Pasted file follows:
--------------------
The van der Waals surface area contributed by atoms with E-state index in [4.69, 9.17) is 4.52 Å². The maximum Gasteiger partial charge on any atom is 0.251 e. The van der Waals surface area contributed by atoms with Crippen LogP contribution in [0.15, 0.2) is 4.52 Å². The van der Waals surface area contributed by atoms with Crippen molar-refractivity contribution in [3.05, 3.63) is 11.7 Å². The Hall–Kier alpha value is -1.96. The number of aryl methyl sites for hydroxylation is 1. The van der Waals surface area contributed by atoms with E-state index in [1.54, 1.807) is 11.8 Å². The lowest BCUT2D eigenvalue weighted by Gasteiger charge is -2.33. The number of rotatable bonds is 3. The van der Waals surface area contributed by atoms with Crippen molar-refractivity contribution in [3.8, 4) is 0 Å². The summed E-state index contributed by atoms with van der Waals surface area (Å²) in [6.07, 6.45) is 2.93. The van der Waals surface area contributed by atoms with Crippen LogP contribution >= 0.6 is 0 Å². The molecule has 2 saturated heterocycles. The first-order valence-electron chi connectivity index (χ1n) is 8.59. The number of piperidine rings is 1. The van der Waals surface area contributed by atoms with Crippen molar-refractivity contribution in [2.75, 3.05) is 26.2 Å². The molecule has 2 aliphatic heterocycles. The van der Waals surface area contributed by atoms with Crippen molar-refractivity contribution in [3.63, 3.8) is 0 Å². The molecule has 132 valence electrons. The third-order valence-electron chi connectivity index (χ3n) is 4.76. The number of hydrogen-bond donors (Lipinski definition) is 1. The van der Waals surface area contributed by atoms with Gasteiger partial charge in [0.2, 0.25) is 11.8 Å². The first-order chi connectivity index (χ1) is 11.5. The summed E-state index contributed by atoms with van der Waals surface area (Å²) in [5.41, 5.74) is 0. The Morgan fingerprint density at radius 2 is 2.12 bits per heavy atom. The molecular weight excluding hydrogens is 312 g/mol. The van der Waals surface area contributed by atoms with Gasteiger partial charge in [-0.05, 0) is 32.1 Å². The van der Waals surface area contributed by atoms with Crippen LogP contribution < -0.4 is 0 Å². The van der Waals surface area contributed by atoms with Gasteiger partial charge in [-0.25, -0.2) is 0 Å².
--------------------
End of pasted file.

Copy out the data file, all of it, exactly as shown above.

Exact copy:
The van der Waals surface area contributed by atoms with E-state index in [4.69, 9.17) is 4.52 Å². The maximum Gasteiger partial charge on any atom is 0.251 e. The van der Waals surface area contributed by atoms with Crippen LogP contribution in [0.15, 0.2) is 4.52 Å². The van der Waals surface area contributed by atoms with Crippen molar-refractivity contribution in [3.05, 3.63) is 11.7 Å². The Hall–Kier alpha value is -1.96. The number of aryl methyl sites for hydroxylation is 1. The van der Waals surface area contributed by atoms with E-state index in [1.54, 1.807) is 11.8 Å². The lowest BCUT2D eigenvalue weighted by Gasteiger charge is -2.33. The number of rotatable bonds is 3. The van der Waals surface area contributed by atoms with Crippen molar-refractivity contribution in [3.8, 4) is 0 Å². The summed E-state index contributed by atoms with van der Waals surface area (Å²) in [6.07, 6.45) is 2.93. The van der Waals surface area contributed by atoms with Crippen LogP contribution >= 0.6 is 0 Å². The molecule has 2 saturated heterocycles. The first-order valence-electron chi connectivity index (χ1n) is 8.59. The number of piperidine rings is 1. The van der Waals surface area contributed by atoms with Crippen molar-refractivity contribution in [2.75, 3.05) is 26.2 Å². The molecule has 2 aliphatic heterocycles. The van der Waals surface area contributed by atoms with Crippen molar-refractivity contribution in [3.63, 3.8) is 0 Å². The molecule has 132 valence electrons. The third-order valence-electron chi connectivity index (χ3n) is 4.76. The number of hydrogen-bond donors (Lipinski definition) is 1. The van der Waals surface area contributed by atoms with Gasteiger partial charge in [0.2, 0.25) is 11.8 Å². The first-order chi connectivity index (χ1) is 11.5. The summed E-state index contributed by atoms with van der Waals surface area (Å²) in [5.41, 5.74) is 0. The Morgan fingerprint density at radius 2 is 2.12 bits per heavy atom. The molecular weight excluding hydrogens is 312 g/mol. The van der Waals surface area contributed by atoms with Gasteiger partial charge in [-0.05, 0) is 32.1 Å². The van der Waals surface area contributed by atoms with Crippen LogP contribution < -0.4 is 0 Å². The van der Waals surface area contributed by atoms with Gasteiger partial charge in [-0.25, -0.2) is 0 Å².